Context-sensitive word search engines are writing assistants that support word choice, phrasing, and idiomatic language use by indexing large-scale n-gram collections and implementing a wildcard search. However, search results become unreliable with increasing context size (e.g., n>=5), when observations become sparse. This paper proposes two strategies for word search with larger n, based on masked and conditional language modeling. We build such search engines using BERT and BART and compare their capabilities in answering English context queries with those of the n-gram-based word search engine Netspeak. Our proposed strategies score within 5 percentage points MRR of n-gram collections while answering up to 5 times as many queries.
Predicting the persuasiveness of arguments has applications as diverse as writing assistance, essay scoring, and advertising. While clearly relevant to the task, the personal characteristics of an argument’s source and audience have not yet been fully exploited toward automated persuasiveness prediction. In this paper, we model debaters’ prior beliefs, interests, and personality traits based on their previous activity, without dependence on explicit user profiles or questionnaires. Using a dataset of over 60,000 argumentative discussions, comprising more than three million individual posts collected from the subreddit r/ChangeMyView, we demonstrate that our modeling of debater’s characteristics enhances the prediction of argument persuasiveness as well as of debaters’ resistance to persuasion.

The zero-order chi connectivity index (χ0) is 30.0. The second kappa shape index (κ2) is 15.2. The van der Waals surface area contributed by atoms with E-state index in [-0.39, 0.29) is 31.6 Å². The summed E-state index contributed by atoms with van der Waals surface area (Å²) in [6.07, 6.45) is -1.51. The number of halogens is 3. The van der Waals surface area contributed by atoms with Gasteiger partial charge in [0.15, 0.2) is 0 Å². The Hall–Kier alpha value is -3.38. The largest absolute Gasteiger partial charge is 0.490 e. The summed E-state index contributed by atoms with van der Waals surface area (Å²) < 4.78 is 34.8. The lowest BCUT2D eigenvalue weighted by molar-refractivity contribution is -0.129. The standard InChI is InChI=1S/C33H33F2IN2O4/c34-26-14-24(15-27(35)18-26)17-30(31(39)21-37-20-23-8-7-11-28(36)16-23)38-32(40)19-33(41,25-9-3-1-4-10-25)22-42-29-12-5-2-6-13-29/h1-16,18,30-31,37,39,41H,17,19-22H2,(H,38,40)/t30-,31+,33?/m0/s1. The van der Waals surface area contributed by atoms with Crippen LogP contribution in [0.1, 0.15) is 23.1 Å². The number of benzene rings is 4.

In this paper, we report on the results of the TL;DR challenge, discussing an extensive manual evaluation of the expected properties of a good summary based on analyzing the comments provided by human annotators.
The TL;DR challenge fosters research in abstractive summarization of informal text, the largest and fastest-growing source of textual data on the web, which has been overlooked by summarization research so far. The challenge owes its name to the frequent practice of social media users to supplement long posts with a “TL;DR”—for “too long; didn’t read”—followed by a short summary as a courtesy to those who would otherwise reply with the exact same abbreviation to indicate they did not care to read a post for its apparent length. Posts featuring TL;DR summaries form an excellent ground truth for summarization, and by tapping into this resource for the first time, we have mined millions of training examples from social media, opening the door to all kinds of generative models.
Recent advances in automatic text summarization have used deep neural networks to generate high-quality abstractive summaries, but the performance of these models strongly depends on large amounts of suitable training data. We propose a new method for mining social media for author-provided summaries, taking advantage of the common practice of appending a “TL;DR” to long posts. A case study using a large Reddit crawl yields the Webis-TLDR-17 dataset, complementing existing corpora primarily from the news genre. Our technique is likely applicable to other social media sites and general web crawls.